The Supreme Court will be the scene of high drama in the coming days when the justices hear arguments over abortion and gun rights in what could be a defining week of a blockbuster court term.
The pair of high-stakes oral arguments on divisive matters of intense public interest may provide a glimpse into the 6-3 conservative court’s willingness to reshape American life.
“No issues in our society are more controversial or more reflective of our political divide than abortion and guns,” said Erwin Chemerinsky, dean of the University of California, Berkeley, School of Law. “Both are before the court the week of Nov. 1 and will give us a clear sense of what it means to have a court with six conservative justices.”
On Monday, Texas’s controversial six-week abortion ban will get a second look from the justices. In a previous 5-4 ruling, which largely broke along familiar ideological lines, the justices let the law go into effect while lower court challenges played out.
Since that Sept. 1 ruling — which did not address the measure’s constitutionality — litigation over the law, known as S.B. 8, has percolated back up to the Supreme Court.
The Department of Justice (DOJ) and Texas abortion providers — the challengers in the case — argue that S.B. 8 violates broad protections for abortion access that the Supreme Court has recognized for nearly five decades, starting with the 1973 decision in Roe v. Wade.
The court on Monday will not directly address the legality of S.B. 8. Rather, the justices will consider whether the challengers can have their claims heard in federal court. That question is complicated by the law’s unique legislative design, which critics liken to a “bounty” system.
S.B. 8 gives enforcement authority to private citizens by allowing them to file lawsuits that fetch at least $10,000 if they successfully show a defendant performed, aided or abetted an abortion after fetal cardiac activity was detected, typically around six weeks of pregnancy — which is before most women know they are pregnant.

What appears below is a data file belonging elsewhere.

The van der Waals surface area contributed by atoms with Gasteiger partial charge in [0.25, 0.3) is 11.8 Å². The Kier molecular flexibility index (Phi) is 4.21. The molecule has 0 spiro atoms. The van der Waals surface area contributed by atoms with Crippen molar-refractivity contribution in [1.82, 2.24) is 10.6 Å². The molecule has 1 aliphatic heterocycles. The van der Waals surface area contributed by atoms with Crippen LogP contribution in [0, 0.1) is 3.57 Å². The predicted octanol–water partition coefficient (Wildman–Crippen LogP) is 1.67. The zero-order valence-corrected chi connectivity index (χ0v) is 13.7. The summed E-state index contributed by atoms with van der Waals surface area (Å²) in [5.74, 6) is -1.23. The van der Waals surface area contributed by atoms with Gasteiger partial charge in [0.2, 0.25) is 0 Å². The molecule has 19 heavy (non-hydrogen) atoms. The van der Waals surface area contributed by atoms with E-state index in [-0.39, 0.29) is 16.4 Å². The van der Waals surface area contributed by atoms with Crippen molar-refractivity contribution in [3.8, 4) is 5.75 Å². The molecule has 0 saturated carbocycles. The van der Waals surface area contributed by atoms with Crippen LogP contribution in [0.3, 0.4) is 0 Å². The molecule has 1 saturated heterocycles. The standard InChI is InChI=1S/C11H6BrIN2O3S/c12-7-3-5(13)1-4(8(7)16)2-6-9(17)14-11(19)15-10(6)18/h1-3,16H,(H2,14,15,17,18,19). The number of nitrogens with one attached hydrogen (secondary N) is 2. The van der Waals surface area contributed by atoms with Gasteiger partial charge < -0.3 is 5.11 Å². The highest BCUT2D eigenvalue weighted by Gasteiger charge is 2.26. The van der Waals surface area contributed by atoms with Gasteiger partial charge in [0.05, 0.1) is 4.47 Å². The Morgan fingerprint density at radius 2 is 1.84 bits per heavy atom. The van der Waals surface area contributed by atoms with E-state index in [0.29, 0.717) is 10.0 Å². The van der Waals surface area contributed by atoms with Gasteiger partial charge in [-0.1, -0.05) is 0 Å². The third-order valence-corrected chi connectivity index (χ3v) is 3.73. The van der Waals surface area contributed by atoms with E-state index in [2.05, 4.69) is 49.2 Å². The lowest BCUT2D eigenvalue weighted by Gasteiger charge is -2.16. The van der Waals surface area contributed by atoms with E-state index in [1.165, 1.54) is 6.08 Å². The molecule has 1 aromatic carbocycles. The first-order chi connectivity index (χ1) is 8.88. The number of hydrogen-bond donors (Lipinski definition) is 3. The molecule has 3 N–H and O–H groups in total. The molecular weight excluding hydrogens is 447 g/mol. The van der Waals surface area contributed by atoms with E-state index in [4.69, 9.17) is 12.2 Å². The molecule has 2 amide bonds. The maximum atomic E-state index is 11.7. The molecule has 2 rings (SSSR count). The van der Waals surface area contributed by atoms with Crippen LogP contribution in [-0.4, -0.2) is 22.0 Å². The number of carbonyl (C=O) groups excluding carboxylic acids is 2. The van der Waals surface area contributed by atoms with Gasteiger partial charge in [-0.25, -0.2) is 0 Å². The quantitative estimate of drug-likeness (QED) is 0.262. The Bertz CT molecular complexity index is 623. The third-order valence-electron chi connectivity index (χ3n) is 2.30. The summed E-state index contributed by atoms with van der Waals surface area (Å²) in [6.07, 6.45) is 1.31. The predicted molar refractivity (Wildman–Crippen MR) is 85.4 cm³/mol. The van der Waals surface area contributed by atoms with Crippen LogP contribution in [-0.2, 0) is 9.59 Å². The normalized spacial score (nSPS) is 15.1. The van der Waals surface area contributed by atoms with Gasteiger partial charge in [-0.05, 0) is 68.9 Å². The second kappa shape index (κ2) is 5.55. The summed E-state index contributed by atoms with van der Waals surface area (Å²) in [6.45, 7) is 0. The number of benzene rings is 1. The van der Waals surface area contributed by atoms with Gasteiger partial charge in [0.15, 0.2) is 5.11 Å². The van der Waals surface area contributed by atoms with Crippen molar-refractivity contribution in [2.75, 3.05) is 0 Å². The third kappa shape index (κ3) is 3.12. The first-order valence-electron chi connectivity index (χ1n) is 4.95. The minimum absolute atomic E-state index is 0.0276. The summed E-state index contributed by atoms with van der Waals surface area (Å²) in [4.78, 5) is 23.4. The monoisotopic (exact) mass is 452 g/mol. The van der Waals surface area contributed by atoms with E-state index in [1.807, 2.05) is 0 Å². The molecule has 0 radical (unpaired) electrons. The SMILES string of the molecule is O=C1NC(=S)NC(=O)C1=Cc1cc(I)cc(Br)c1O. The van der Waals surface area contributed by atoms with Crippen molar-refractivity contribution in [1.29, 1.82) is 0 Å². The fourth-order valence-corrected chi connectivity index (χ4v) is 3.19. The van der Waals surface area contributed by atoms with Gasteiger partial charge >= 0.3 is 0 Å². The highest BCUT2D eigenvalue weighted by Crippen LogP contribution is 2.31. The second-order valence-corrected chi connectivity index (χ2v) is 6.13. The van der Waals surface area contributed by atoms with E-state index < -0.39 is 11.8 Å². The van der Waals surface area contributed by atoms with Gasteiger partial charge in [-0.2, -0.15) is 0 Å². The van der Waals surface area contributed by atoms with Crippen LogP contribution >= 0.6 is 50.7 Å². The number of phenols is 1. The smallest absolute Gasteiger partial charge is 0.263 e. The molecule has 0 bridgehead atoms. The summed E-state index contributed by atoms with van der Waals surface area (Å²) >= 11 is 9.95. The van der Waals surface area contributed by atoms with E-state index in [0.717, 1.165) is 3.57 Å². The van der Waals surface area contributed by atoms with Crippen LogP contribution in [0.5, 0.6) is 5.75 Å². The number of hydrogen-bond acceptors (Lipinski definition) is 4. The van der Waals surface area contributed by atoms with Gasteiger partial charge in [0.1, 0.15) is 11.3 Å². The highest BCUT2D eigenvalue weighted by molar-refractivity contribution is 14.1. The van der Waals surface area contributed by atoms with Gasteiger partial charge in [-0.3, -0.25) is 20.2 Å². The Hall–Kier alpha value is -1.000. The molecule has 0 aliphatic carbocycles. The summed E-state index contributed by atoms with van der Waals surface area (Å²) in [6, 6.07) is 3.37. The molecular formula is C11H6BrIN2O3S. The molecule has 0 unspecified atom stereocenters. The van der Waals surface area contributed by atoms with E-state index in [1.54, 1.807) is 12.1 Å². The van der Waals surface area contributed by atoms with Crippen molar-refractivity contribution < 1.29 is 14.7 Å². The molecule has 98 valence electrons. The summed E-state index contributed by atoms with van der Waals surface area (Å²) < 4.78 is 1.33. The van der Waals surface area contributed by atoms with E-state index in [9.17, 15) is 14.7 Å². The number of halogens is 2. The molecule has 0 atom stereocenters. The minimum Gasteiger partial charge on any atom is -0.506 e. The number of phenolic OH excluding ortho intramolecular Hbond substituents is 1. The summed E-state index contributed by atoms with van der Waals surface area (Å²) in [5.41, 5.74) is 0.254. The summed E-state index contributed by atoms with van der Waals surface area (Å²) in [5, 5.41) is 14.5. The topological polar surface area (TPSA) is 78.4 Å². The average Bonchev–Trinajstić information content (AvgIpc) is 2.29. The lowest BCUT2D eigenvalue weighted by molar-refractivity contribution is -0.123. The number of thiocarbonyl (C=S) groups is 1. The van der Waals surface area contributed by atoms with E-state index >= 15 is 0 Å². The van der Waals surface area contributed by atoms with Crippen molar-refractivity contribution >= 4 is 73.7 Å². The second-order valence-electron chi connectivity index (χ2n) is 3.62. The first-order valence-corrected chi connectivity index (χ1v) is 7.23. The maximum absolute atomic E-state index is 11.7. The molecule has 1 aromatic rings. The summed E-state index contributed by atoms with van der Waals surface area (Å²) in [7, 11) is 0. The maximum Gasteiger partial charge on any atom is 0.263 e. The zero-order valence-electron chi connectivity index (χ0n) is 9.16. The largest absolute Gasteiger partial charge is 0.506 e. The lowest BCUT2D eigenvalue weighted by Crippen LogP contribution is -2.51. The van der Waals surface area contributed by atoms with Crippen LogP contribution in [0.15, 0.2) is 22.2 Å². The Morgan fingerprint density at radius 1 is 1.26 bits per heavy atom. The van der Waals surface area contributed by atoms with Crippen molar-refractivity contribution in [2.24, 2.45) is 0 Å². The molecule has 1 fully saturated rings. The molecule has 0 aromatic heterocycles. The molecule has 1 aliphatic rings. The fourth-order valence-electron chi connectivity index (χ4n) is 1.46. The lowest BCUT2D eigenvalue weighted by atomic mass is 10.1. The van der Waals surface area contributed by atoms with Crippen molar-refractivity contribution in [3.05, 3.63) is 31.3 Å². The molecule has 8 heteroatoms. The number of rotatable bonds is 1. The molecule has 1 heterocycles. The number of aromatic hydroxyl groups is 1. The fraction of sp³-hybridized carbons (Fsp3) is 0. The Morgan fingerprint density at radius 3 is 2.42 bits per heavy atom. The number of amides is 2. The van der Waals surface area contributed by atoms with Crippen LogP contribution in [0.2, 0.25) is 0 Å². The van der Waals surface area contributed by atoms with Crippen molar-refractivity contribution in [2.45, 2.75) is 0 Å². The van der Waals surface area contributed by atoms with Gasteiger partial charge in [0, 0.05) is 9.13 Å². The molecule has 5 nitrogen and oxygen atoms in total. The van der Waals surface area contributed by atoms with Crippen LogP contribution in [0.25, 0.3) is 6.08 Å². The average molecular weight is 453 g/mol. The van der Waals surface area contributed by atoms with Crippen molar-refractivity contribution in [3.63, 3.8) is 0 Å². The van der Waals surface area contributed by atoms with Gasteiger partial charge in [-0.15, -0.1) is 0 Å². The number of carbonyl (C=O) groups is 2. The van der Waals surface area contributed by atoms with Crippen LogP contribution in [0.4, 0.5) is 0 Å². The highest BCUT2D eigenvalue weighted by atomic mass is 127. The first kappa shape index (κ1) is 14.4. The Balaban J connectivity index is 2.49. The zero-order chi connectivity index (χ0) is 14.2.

The law's enforcement mechanism has given rise to “complex and novel” procedural questions, the 5-4 majority court said in its Sept. 1 ruling, which denied abortion providers' emergency request to block the law.
Texas on Monday will urge the justices to find that the challengers lack the legal right to bring a federal suit against Texas, state officials or members of its judiciary in their bid to invalidate the six-week ban. Any legal challenge to S.B. 8, Texas argues, should be raised by a defendant in state court who has been sued for violating the six-week ban.
The DOJ and the Texas abortion providers say that barring their claims from federal court would effectively nullify the long-recognized constitutional right to an abortion before a fetus is viable, typically around 24 weeks of pregnancy, and undermine the U.S. Constitution's recognition that federal law trumps state law.
Arguments over the Texas restriction comes exactly a month before the court hears arguments in a separate case involving Mississippi’s 15-week abortion ban, which poses a direct challenge to Roe v. Wade.
The clashes will thrust the court into the center of a decades-long battle over one of the nation’s most contentious issues.
“This term features a dizzying array of legal disputes that highlight the perils and expectations of a system so heavily dependent on judges to enforce individual rights,” said Robert Tsai, a constitutional law professor at Boston University. “In the abortion rights cases, a number of citizens want judges to step in and protect a person's right to choose against the moral preferences of fellow citizens.”
On Wednesday, the justices will hear arguments in one of the biggest Second Amendment cases in a decade. At issue is a New York gun control measure that challengers say infringes on their right to bear arms outside the home.
The New York law under review gives discretion to licensing officials over whether to approve concealed carry permits. The lawsuit arose after an official denied two New York residents’ requests for unrestricted carry licenses, saying the applicants had not demonstrated a “proper cause” to carry handguns at all times.
The Biden administration has thrown its weight behind New York and urged the court to defer to the longstanding practice of allowing legislatures to place reasonable limits on firearms to protect public safety.
The case has drawn enormous outside interest. Firearms advocates, who say history is on their side, want the justices to use the case as a vehicle to expand gun rights outside the home. Many Democratic-run states and cities, as well as gun control advocacy groups, warn that public safety would be imperiled if gun regulations are scuttled.
“This case could have an immediate and direct effect on the 80 million or so Americans who live in states with ‘proper cause’ laws like New York’s,” said Joseph Blocher, a law professor at Duke University and expert on the Second Amendment.
“If the court adopts a purely historical approach to evaluating the constitutionality of gun laws, it would completely alter the state of Second Amendment jurisprudence going forward,” Blocher added. “The downstream effects on other forms of gun regulation are really hard to predict, but they could be hugely significant.”